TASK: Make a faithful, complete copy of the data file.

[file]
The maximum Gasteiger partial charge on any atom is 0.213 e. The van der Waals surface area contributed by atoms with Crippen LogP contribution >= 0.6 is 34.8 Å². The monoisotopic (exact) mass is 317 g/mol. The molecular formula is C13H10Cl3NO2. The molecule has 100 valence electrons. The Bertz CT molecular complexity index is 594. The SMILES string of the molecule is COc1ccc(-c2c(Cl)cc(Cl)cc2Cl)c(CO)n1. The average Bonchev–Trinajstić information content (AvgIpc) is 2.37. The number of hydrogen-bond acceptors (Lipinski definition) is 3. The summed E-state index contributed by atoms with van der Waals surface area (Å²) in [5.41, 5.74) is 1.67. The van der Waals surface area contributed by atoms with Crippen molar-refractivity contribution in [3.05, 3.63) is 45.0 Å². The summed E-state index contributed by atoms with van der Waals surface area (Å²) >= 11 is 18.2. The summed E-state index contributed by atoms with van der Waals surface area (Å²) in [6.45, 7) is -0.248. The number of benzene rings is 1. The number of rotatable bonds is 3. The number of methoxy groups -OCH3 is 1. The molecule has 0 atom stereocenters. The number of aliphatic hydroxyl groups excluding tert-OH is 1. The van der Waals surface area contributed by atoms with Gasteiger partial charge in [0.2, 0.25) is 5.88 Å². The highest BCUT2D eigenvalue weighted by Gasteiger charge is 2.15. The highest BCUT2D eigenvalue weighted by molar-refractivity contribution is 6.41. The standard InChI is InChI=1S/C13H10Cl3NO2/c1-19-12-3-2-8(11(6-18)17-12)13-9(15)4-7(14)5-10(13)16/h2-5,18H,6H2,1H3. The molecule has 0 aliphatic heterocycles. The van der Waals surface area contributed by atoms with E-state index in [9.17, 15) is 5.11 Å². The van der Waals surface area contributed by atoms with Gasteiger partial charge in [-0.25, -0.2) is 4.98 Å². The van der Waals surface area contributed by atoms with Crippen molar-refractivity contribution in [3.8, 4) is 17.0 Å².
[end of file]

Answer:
The maximum Gasteiger partial charge on any atom is 0.213 e. The van der Waals surface area contributed by atoms with Crippen LogP contribution >= 0.6 is 34.8 Å². The monoisotopic (exact) mass is 317 g/mol. The molecular formula is C13H10Cl3NO2. The molecule has 100 valence electrons. The Bertz CT molecular complexity index is 594. The SMILES string of the molecule is COc1ccc(-c2c(Cl)cc(Cl)cc2Cl)c(CO)n1. The average Bonchev–Trinajstić information content (AvgIpc) is 2.37. The number of hydrogen-bond acceptors (Lipinski definition) is 3. The summed E-state index contributed by atoms with van der Waals surface area (Å²) in [5.41, 5.74) is 1.67. The van der Waals surface area contributed by atoms with Crippen molar-refractivity contribution in [3.05, 3.63) is 45.0 Å². The summed E-state index contributed by atoms with van der Waals surface area (Å²) >= 11 is 18.2. The summed E-state index contributed by atoms with van der Waals surface area (Å²) in [6.45, 7) is -0.248. The number of benzene rings is 1. The number of rotatable bonds is 3. The number of methoxy groups -OCH3 is 1. The molecule has 0 atom stereocenters. The number of aliphatic hydroxyl groups excluding tert-OH is 1. The van der Waals surface area contributed by atoms with Gasteiger partial charge in [0.2, 0.25) is 5.88 Å². The highest BCUT2D eigenvalue weighted by Gasteiger charge is 2.15. The highest BCUT2D eigenvalue weighted by molar-refractivity contribution is 6.41. The standard InChI is InChI=1S/C13H10Cl3NO2/c1-19-12-3-2-8(11(6-18)17-12)13-9(15)4-7(14)5-10(13)16/h2-5,18H,6H2,1H3. The molecule has 0 aliphatic heterocycles. The van der Waals surface area contributed by atoms with E-state index in [9.17, 15) is 5.11 Å². The van der Waals surface area contributed by atoms with Gasteiger partial charge in [-0.25, -0.2) is 4.98 Å². The van der Waals surface area contributed by atoms with Crippen molar-refractivity contribution in [3.8, 4) is 17.0 Å².